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It is destined to be about as widely read as a history of ready-mixed concrete. Yet Raising the Bar, last year’s independent review of UK sport, contained some truly stunning lines.
Most stunning for my money was this one, on page 26: “Some 66 per cent of GB medal winners at the Sydney Olympics [in 2000] were educated at independent schools.”
I had long been inclined to see the British Olympic Association as the sporting embodiment of the English class system and here was the proof. Even so, 66 per cent! There must be City of London law firms with a lower proportion of public school-educated partners. The fee-paying sector,
after all, accounts for only
7 per cent of the school population.
I saw no reason to revise my opinion when, a couple of weeks after Raising the Bar’s launch, I attended a “light lunch and drinks”
to mark Craig Reedie’s retirement as BOA chairman at the East India Club in St James’s Square.
I like Reedie – a convivial Scot, who was (state) educated at Stirling High School – a great deal. He has none of the pomposity that is one of Big Sport’s great turn-offs. But the venue simply exuded elitism, a point underscored by the school shields, from the likes of Harrow and Douai, that were mounted along the staircase wall.
Reedie has been succeeded by Colin, the 4th Baron Moynihan (Monmouth School and University College, Oxford), latest in a line of peers to have occupied the century-old post and, incidentally, co-chair of the Raising the Bar review. The BOA’s chief executive is Simon Clegg (Stowe and the 7th Parachute Regiment); its president is Her Royal Highness the Princess Royal.
There was a time when just about any English sport of stature was an embodiment of the class system. Rugby was invented at Rugby School, or at least that’s the story. Football in the late 19th century was
so plebeian that the Old Etonians twice won the FA Cup. Cricket, ironically, has arguably the humblest roots, although it subsequently became the most class-
riddled sport of all.
But all of that has now changed, with rugby union the last to be transformed through the arrival of professionalism in the second half of the 1990s.
It is also only fair to point out that the proportion of medal winners at the Athens Olympics in 2004 who were educated at independent schools was not 66 per cent. Jonathan Shephard, general secretary of the Independent Schools Council, said recently that independently educated athletes had won half of Britain’s Athens medals.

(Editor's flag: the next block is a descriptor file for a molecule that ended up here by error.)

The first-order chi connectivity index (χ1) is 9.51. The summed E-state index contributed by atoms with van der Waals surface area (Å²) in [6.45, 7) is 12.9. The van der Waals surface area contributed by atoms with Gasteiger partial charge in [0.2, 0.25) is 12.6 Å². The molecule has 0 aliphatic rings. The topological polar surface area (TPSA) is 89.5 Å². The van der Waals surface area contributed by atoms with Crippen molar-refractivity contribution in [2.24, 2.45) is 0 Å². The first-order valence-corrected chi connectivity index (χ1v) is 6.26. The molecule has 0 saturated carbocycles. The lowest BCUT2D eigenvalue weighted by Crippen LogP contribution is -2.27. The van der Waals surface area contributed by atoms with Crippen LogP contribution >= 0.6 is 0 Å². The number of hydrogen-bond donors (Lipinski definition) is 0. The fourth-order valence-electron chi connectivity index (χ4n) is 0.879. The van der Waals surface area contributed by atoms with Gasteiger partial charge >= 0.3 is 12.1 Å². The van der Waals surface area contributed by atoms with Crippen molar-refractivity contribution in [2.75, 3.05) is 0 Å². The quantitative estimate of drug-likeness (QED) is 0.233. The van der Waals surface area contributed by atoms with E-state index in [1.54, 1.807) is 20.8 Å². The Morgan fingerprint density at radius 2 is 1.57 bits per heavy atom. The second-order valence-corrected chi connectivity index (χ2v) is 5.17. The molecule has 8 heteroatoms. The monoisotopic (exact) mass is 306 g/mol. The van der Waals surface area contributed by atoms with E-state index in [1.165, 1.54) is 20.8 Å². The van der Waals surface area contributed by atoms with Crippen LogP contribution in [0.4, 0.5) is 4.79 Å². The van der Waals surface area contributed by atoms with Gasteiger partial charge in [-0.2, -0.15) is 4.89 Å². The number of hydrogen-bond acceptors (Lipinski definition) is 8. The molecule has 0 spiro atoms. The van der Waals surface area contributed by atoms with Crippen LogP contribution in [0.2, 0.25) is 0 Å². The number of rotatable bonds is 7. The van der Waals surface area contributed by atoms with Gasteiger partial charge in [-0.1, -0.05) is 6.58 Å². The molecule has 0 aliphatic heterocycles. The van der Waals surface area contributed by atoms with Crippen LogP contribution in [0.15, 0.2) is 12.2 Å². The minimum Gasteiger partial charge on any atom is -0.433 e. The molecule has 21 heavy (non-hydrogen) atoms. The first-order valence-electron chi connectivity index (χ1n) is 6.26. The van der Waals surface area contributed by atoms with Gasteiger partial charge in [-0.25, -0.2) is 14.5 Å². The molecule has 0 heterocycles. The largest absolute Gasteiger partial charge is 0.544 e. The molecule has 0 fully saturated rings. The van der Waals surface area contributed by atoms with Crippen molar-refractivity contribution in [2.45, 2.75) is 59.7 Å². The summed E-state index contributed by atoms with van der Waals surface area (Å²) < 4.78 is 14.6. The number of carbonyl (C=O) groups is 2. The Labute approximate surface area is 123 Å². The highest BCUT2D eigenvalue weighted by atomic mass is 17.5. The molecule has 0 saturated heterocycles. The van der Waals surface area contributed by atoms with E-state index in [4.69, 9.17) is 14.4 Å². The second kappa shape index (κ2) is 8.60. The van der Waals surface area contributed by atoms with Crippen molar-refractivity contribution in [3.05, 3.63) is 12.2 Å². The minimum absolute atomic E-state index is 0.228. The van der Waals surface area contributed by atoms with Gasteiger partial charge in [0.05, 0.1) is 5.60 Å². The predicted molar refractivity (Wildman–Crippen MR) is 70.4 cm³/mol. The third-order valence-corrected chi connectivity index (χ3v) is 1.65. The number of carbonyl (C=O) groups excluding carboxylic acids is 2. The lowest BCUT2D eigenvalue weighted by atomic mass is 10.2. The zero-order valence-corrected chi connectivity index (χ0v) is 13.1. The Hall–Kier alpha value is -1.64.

After the best part of a day’s hard graft on Google, I struggled to get the proportion above a third. My best estimate at the moment is that 15 or more of the 51 medal winners – including many big names – had at least an element of independent schooling: Ben Ainslie (Truro School); James Cracknell (Kingston Grammar School); Gail Emms (Dame Alice Harpur School, Bedford); Sir Matthew Pinsent and William Fox-Pitt (Eton); Chris Hoy (George Watson’s College); Dame Kelly Holmes (Tonbridge). Actually, that last one was just a bad joke: Dame Kelly did go to school there, but it was the Hugh Christie School and not the alma mater of Colin Cowdrey, the late England cricket captain.
The point of this is not to poke fun at the BOA as the 2006 Winter Games in Turin get under way. Nor is it to urge the sweeping away of all public schools in some anti-classist insurrection. My own CV, after all, mentions both Clifton and Christ Church. It is simply to point out how many more medals Britain would win if the strike rate from state-educated pupils approached that achieved in the independent sector.
It could be that the present imbalance can be blamed on the sold playing fields, squeezed budgets and demoralised teachers that are widely perceived to have eroded sport in the state sector.
It could be down to the independent schools’ enviable facilities. Or the high entry barriers that expensive sports present to poor countries, making it easier for rich ones such as Britain to excel at them. It might even show simply that well-off families can afford to eat better than poor ones.
But it might also reflect a certain narrowness in outlook among Britain’s Olympic rulers. Certainly, if the proportion of medals won by state-educated athletes in London in 2012 does not more closely reflect the weighting of state-educated pupils in the school population, it will do much to undermine the rationale for staging the games in the first place.
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